Mark Brightwell is a guide for Run the Alps. He grew up in suburban Hampshire – England’s gently rolling South. He served from 2005 to 2011 with the Royal Gurkha Rifles and was injured during the Iraq war. Trail running has since become an important part of his life: a way of experiencing joy, processing pain and staying balanced.
Mark works for the non-profit, Climb2Recovery, helping other wounded, injured and sick veterans in their recovery via rock climbing and Alpinism. He was recently nominated for the Henry Worsley Award, the highest accolade of the Royal Society, intended for “the person who has best inspired others through the demonstration of determination in the face of adversity, whilst endeavoring to support others with their recovery through sport or adventure challenge.”
Here’s his story.
Run the Alps spoke with Mark about his time in Iraq, the day that changed the course of his life, and the role that trail running has played in his world since.
Run the Alps: Can you tell us about your accident?
Mark: I have to smile when people ask me about my accident. It wasn’t an accident. Someone made a very deliberate and nearly very effective attempt to kill me. That wasn’t an accident any more than me being in Iraq was an accident. I signed up to serve, as a soldier, knowing what might happen. I didn’t sign up for Iraq per se. I signed up as an idealistic and naïve youth who wanted to reach beyond the confines of his own narrow experience of life, develop an understanding of the wider world and in particular, the flip side of the coin, as I like to call it, to make a positive difference where I could. But, let’s not fall headfirst and screaming into the dark well of politics. We can save that for some other time.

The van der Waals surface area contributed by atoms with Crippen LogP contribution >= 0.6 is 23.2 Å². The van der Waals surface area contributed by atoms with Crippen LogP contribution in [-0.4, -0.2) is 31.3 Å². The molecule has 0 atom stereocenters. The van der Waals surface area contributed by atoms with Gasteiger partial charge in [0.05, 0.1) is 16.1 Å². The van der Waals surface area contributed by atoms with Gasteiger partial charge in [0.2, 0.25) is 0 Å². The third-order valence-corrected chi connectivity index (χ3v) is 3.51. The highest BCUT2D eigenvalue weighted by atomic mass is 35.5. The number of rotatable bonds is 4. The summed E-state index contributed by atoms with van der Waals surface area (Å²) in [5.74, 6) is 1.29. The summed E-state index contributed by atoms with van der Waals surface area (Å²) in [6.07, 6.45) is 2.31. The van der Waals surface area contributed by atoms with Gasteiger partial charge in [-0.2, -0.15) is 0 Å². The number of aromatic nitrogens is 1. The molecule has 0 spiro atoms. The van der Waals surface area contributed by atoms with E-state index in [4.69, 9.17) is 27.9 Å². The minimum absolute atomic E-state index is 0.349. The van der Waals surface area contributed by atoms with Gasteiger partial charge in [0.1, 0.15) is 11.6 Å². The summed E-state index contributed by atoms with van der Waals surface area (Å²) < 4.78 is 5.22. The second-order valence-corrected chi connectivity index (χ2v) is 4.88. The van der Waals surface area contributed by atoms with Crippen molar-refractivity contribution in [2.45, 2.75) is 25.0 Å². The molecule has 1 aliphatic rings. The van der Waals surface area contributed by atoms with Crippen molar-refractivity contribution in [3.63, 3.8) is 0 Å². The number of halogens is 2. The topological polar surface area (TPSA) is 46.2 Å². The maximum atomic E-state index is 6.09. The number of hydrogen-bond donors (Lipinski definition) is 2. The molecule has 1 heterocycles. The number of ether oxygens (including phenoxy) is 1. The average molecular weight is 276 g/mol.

I was in Iraq as commander of a long-range desert group, living off our open-topped, weapon-bristling Land Rovers, under the unbearable desert sun by day and the divine desert stars by night. We had a variety of mostly bullshit missions based on a smorgasbord of mostly bullshit intelligence (word used in loosest possible terms) but mostly we drove around the desert offering opportunistic targets for pissed off Iraqis and occasionally bumbling into mine fields.
On the night of my injury we were up to our usual shenanigans, and the enemy likewise. The issue for us was that our activity was having little impact on the enemy, who moved like a shadow and were always a step ahead. The same could not be said the other way and the enemy could frequently attack using a tactic known as shoot and scoot – essentially, shooting and disappearing before we could shoot back. (For the sake of comedy I like to think that the ‘scoot’ involved mopeds though this probably wasn’t the case.)
To cut to the chase, a large rocket came without warning from a jet-black sky, exploded with a blinding white flash, convincing me beyond doubt that it was the last thing I would see. A colossal impact and a searing, burning pain suggested otherwise. I was still alive. But, Sweet Lord! Life had just become painful and scary all of a sudden.